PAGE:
Marriage is a life-altering experience. Candidates looking to tie the knot should be mentally, psychologically and materially prepared before getting into this experience. But what is the right age to get hitched? The Observer polled a number of people for their perspectives on what they think the ideal age for marriage. A sizable 72 per cent of the respondents picked ages in the 25 – 32 years band. Taking the plunge can be “premature” if you’re younger than 25 – or “too late” if you’re older than 32, was the common refrain from the respondents.
“Looking at things from the groom’s standpoint, the stage of financially stability for men is usually reached when they are roughly 26 to 28 years,” said Abdulrahman, a marketing executive at a local automotive firm. “After all, the groom has to make sure he has financial resources to provide for his new bride, and the kids that will soon be part of the family. This will require investments, at the very minimum, in a house and other comforts of modern living. It’s imperative he has a stable job that earns him an income that will help him meet his aspirations. On top of these factors is the need for the groom to be mature enough to get married, given all of the responsibilities and obligations that come with married life.”
Marriage is a life-long commitment, the Muscat-based father of three emphasizes. “Thus, when you decide to tie the knot any time after 25 and before 32 years of age, you enjoy all the pleasures that bachelorship offers, such as travel, adventure, sports, and so on – pursuits that you may not have time for after marriage. But once you enter into wedlock, there’s no turning back! If you cannot commit to your relationship and the obligations that come with it, then it’s best you think twice before tying the knot.”
Ahmed al Siyabi, a psychologist, clarifies that there are lots of reasons why the late twenties and early thirties would make sense as a perfect time to start a lifelong relationship with your soul mate. At this age, both sides are old enough to understand if they really get along or are just infatuated with each other. At this age, they’ve already made significant life choices and taken on some responsibilities. And they may be just financially solvent enough to be able to contemplate supporting their significant other should the need arise, he points out.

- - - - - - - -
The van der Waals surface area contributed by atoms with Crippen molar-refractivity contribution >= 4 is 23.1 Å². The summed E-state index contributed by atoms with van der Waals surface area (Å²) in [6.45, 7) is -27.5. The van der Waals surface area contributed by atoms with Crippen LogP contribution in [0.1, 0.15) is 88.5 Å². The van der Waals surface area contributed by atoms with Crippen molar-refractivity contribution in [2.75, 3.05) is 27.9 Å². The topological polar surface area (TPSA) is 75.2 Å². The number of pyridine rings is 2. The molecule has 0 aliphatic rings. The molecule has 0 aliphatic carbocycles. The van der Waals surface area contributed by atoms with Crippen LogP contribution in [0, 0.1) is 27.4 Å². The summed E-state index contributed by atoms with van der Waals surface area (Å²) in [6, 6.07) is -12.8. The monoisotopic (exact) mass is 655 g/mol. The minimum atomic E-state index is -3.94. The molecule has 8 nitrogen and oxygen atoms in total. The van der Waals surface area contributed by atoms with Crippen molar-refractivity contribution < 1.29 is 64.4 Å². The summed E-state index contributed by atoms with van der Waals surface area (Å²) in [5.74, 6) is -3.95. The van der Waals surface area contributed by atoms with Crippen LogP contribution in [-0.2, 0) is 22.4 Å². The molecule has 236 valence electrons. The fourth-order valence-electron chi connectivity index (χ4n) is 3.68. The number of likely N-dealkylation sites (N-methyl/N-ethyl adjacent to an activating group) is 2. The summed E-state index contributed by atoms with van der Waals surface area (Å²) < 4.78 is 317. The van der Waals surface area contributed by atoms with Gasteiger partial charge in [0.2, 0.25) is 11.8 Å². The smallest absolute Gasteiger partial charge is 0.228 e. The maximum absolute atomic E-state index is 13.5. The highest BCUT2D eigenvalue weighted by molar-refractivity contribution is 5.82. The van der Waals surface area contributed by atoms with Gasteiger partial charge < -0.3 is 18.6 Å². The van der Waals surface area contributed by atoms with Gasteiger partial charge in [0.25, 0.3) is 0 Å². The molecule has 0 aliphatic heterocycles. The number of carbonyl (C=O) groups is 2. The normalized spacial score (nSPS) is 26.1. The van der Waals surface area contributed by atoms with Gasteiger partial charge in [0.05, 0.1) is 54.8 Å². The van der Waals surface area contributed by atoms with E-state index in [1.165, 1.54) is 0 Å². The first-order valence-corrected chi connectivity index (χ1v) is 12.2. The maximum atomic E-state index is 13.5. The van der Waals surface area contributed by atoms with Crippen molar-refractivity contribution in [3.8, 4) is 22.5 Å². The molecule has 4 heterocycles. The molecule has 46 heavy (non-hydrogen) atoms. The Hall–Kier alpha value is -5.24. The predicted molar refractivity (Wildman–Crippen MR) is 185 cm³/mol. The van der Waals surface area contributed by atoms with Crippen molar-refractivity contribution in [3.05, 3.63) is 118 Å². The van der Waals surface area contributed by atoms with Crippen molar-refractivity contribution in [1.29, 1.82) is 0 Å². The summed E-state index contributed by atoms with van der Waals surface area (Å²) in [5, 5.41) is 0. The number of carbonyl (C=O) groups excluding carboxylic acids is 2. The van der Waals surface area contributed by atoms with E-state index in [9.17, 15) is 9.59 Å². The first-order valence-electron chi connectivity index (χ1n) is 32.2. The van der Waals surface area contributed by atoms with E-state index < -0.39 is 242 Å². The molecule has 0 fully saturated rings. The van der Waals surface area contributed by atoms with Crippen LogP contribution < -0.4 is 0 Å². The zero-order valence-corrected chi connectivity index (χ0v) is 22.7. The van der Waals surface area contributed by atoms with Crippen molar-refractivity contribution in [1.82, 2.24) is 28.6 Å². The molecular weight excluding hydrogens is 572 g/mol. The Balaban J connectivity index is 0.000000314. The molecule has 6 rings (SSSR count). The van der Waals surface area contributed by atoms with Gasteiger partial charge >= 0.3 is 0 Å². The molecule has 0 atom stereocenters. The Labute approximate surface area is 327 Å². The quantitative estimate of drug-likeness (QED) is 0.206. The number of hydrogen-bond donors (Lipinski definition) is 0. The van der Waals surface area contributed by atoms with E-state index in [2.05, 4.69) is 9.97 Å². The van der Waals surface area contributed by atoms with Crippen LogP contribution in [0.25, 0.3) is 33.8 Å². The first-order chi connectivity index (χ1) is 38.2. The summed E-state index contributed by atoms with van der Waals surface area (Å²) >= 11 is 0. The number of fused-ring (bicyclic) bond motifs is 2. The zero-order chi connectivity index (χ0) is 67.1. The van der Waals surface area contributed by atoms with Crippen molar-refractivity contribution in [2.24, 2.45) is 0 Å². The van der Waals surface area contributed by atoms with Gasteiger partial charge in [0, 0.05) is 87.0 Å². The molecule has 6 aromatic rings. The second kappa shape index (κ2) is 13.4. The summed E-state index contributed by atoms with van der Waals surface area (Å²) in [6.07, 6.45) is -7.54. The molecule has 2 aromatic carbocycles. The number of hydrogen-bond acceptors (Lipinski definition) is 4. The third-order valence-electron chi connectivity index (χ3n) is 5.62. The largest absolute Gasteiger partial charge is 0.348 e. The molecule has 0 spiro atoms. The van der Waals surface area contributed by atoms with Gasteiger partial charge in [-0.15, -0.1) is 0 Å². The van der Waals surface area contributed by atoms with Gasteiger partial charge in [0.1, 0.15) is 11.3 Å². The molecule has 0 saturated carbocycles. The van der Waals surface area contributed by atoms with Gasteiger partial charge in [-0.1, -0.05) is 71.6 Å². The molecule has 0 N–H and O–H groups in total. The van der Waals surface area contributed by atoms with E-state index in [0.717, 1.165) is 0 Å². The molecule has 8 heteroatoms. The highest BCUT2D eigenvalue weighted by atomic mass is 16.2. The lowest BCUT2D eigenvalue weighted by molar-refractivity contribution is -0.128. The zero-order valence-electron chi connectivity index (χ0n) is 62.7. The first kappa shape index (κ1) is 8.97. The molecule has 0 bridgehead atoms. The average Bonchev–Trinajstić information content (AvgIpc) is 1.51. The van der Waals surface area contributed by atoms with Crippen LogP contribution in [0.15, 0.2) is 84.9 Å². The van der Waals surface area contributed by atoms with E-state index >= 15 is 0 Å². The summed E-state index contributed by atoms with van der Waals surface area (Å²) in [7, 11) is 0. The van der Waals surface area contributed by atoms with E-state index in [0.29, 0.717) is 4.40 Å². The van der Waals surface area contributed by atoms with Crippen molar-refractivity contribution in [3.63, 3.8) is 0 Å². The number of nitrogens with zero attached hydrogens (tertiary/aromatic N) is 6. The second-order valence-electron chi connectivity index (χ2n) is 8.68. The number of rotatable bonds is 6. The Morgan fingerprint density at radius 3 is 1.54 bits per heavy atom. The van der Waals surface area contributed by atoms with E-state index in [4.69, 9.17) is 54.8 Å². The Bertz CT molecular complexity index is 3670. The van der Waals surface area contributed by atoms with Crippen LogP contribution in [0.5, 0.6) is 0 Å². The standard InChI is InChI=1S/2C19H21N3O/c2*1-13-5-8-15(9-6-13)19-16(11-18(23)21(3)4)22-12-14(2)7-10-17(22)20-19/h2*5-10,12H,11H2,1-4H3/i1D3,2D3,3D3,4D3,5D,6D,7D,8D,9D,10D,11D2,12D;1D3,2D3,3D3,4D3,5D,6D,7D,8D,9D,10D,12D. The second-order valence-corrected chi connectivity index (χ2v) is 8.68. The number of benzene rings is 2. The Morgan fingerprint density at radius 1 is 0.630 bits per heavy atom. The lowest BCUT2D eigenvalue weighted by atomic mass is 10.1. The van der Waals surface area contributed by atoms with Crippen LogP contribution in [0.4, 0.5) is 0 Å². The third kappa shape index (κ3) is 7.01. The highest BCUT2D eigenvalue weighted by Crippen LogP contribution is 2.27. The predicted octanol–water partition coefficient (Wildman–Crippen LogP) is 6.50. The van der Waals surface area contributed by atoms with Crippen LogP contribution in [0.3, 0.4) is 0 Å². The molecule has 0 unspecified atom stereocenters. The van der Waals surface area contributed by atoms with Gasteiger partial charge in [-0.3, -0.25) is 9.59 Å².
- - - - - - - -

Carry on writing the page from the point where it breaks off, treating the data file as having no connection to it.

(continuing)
The psychologist underscores the importance of financial stability in running a family. “One should not feel forced to get married because all their friends are married or feels shut out of the so-called ‘couples’ club’, or because their families insist on them getting married. The boy and girl must be ready to sacrifice happiness for the sake of each other.”
Besides, marriage can only be considered when the boy and girl feel they have reached a stage in their life they feel more confident and independent when having to take important personal decisions, without having to rely on their extended families. This sense of maturity will help underpin a strong and stable relationship, he noted.
On the other hand, there are people who insist that there is no ‘optimum age’ for marriage. Raya, a successful businesswoman, argues: “It is entirely up to the two parties looking to get married and living together for better or worse. I don’t believe in a right or wrong age for marriage. Of course, many people believe that girls should get married before they reach their 30s because of the ‘challenges’ of finding a good match if they are older. But I personally don’t buy that. One should get married when you are really prepared for marriage and only when you feel you’ve met your soul mate.”
For many young women, however, the time of marriage is dictated more by the perception – right or wrong – that men prefer to marry young girls. So it’s not surprising to find women taking all marriage proposals very seriously if they are not ready for marriage themselves. With society continuing to look unfavourably on single older women, young women gamely accept proposals for marriage even if they don’t believe they are mentally ready to tie the knot – squeamish about the possibility of being labeled as ‘maidens’ if they marry late.
Mai al Abria